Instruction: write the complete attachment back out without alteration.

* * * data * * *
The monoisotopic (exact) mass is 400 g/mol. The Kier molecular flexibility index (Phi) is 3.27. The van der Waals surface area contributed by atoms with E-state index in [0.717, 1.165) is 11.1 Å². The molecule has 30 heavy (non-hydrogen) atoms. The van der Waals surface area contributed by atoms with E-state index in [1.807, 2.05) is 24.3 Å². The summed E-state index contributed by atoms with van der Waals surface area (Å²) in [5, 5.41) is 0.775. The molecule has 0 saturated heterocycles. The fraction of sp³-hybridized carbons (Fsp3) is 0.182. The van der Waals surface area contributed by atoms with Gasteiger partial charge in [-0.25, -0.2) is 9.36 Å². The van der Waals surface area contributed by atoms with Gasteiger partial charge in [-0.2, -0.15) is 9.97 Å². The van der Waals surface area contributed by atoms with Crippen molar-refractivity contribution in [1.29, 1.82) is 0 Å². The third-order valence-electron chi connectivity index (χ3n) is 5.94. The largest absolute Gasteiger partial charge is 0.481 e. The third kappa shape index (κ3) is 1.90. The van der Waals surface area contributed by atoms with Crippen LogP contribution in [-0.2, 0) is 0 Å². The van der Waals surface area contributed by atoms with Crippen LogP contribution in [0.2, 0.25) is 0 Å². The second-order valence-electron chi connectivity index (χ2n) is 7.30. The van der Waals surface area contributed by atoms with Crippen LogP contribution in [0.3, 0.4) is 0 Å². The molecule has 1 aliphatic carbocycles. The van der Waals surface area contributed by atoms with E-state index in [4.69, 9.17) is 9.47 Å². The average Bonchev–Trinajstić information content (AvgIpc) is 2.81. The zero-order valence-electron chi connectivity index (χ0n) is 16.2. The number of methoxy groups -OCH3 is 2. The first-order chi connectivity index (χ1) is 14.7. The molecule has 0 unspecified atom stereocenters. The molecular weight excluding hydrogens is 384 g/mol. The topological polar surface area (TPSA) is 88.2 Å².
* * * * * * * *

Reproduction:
The monoisotopic (exact) mass is 400 g/mol. The Kier molecular flexibility index (Phi) is 3.27. The van der Waals surface area contributed by atoms with E-state index in [0.717, 1.165) is 11.1 Å². The molecule has 30 heavy (non-hydrogen) atoms. The van der Waals surface area contributed by atoms with E-state index in [1.807, 2.05) is 24.3 Å². The summed E-state index contributed by atoms with van der Waals surface area (Å²) in [5, 5.41) is 0.775. The molecule has 0 saturated heterocycles. The fraction of sp³-hybridized carbons (Fsp3) is 0.182. The van der Waals surface area contributed by atoms with Gasteiger partial charge in [-0.25, -0.2) is 9.36 Å². The van der Waals surface area contributed by atoms with Gasteiger partial charge in [-0.2, -0.15) is 9.97 Å². The van der Waals surface area contributed by atoms with Crippen molar-refractivity contribution in [1.29, 1.82) is 0 Å². The third-order valence-electron chi connectivity index (χ3n) is 5.94. The largest absolute Gasteiger partial charge is 0.481 e. The third kappa shape index (κ3) is 1.90. The van der Waals surface area contributed by atoms with Crippen LogP contribution in [-0.2, 0) is 0 Å². The van der Waals surface area contributed by atoms with Crippen LogP contribution in [0.2, 0.25) is 0 Å². The second-order valence-electron chi connectivity index (χ2n) is 7.30. The van der Waals surface area contributed by atoms with Crippen LogP contribution in [0.3, 0.4) is 0 Å². The molecule has 1 aliphatic carbocycles. The van der Waals surface area contributed by atoms with E-state index in [4.69, 9.17) is 9.47 Å². The average Bonchev–Trinajstić information content (AvgIpc) is 2.81. The zero-order valence-electron chi connectivity index (χ0n) is 16.2. The number of methoxy groups -OCH3 is 2. The first-order chi connectivity index (χ1) is 14.7. The molecule has 0 unspecified atom stereocenters. The molecular weight excluding hydrogens is 384 g/mol. The topological polar surface area (TPSA) is 88.2 Å².